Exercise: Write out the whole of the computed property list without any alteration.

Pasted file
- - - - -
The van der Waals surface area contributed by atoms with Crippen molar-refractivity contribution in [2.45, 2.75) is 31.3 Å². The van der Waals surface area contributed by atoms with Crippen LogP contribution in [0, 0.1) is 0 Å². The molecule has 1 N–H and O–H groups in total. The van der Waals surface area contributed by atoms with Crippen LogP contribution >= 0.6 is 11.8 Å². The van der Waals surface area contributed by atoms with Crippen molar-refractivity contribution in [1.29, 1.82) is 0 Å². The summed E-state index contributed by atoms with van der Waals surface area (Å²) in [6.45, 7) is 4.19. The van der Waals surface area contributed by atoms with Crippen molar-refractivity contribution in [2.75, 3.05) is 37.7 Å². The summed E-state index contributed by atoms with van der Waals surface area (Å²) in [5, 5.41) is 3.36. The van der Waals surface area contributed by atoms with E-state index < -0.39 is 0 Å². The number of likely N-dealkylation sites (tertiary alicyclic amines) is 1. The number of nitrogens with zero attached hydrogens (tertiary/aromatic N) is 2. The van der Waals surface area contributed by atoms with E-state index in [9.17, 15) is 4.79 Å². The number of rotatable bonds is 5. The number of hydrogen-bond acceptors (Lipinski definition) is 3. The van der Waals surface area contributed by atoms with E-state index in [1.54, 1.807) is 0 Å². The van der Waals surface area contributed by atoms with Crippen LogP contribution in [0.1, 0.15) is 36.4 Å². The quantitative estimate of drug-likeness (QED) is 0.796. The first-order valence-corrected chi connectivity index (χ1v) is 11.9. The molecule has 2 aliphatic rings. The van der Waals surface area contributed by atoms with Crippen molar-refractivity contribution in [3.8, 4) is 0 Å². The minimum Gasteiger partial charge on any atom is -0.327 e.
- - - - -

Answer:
The van der Waals surface area contributed by atoms with Crippen molar-refractivity contribution in [2.45, 2.75) is 31.3 Å². The van der Waals surface area contributed by atoms with Crippen LogP contribution in [0, 0.1) is 0 Å². The molecule has 1 N–H and O–H groups in total. The van der Waals surface area contributed by atoms with Crippen LogP contribution >= 0.6 is 11.8 Å². The van der Waals surface area contributed by atoms with Crippen molar-refractivity contribution in [1.29, 1.82) is 0 Å². The summed E-state index contributed by atoms with van der Waals surface area (Å²) in [6.45, 7) is 4.19. The van der Waals surface area contributed by atoms with Crippen molar-refractivity contribution in [2.75, 3.05) is 37.7 Å². The summed E-state index contributed by atoms with van der Waals surface area (Å²) in [5, 5.41) is 3.36. The van der Waals surface area contributed by atoms with E-state index < -0.39 is 0 Å². The number of likely N-dealkylation sites (tertiary alicyclic amines) is 1. The number of nitrogens with zero attached hydrogens (tertiary/aromatic N) is 2. The van der Waals surface area contributed by atoms with E-state index in [9.17, 15) is 4.79 Å². The number of rotatable bonds is 5. The number of hydrogen-bond acceptors (Lipinski definition) is 3. The van der Waals surface area contributed by atoms with E-state index in [1.54, 1.807) is 0 Å². The van der Waals surface area contributed by atoms with Crippen LogP contribution in [0.1, 0.15) is 36.4 Å². The quantitative estimate of drug-likeness (QED) is 0.796. The first-order valence-corrected chi connectivity index (χ1v) is 11.9. The molecule has 2 aliphatic rings. The van der Waals surface area contributed by atoms with Crippen molar-refractivity contribution in [3.8, 4) is 0 Å². The minimum Gasteiger partial charge on any atom is -0.327 e.